2020 had to be a year that brought us a swarm of new apps. We gladly welcomed the newcomers only to quickly forget about them and leave them in the dust as soon as another one came along—don’t feel bad, we were all bored out of our mind!
You’ve done pretty well if you still haven’t downloaded Zoom yet, or Houseparty, which are two apps that may not survive past the end of the pandemic. Clubhouse however, started without a bang or many downloads at all, and it’s only now that it is beginning to take off. What is this new app exactly? And why are people scrambling to be a part of it?
The app made its debut in March of 2020 when entrepreneurs Paul Davison and Rohan Seth released the first beta version of the app to a select pool of users. Its wake in current global fame took a while to reach simply because of the nature of it—being invite-only (by existing members only), which isn’t easy to score anyway. The fuel behind its unsurprising growth in success was intrigue. Big names in the music, entertainment and tech industry started to create accounts, Oprah, Ashton Kutcher, Drake and Jared Leto representing a few of them.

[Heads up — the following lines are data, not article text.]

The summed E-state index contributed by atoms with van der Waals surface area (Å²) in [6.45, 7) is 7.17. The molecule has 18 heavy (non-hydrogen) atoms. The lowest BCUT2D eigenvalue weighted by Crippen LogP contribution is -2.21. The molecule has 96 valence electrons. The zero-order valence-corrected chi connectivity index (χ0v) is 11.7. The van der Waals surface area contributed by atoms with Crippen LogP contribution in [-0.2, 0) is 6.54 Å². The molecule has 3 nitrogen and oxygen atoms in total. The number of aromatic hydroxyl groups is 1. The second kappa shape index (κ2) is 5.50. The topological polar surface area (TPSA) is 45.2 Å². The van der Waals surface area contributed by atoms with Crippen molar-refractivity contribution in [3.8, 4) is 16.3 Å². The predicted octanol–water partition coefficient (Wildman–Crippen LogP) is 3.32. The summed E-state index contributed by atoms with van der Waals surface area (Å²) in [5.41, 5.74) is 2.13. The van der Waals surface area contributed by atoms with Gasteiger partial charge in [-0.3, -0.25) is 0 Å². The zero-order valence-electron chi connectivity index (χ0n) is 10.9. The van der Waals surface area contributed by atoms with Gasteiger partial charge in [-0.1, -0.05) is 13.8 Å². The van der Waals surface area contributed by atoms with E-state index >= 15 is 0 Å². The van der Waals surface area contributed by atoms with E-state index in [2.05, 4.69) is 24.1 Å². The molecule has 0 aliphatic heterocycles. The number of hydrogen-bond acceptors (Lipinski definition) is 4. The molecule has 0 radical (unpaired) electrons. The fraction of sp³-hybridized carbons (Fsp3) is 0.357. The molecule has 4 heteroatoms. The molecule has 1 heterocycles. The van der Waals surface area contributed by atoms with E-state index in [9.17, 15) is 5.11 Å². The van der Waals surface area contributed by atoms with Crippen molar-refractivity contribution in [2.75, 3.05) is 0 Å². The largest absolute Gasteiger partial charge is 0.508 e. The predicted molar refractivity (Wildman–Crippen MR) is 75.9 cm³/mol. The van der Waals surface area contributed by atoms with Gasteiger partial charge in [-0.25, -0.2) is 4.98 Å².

Some of you may have heard of the app, but due to its absolute exclusivity, most of you may not have actually joined it. Clubhouse is essentially a totally new kind of social media platform, it’s an audio-based app in which the company describes itself as “a new type of social product based on voice [that] allows people everywhere to talk, tell stories, develop ideas, deepen friendships, and meet interesting new people around the world.”
The idea and function of it allow users to basically jump in and out of different chats, on any kind of topics that are being chatted about in a way that can be most likely compared to what is a ‘free-flowing’ podcast or live stream event where you can either just listen or spark up some conversation yourself. Really, it’s kind of like a dinner party where you don’t have to stare at other people’s faces. It’s real-life live interaction but virtually.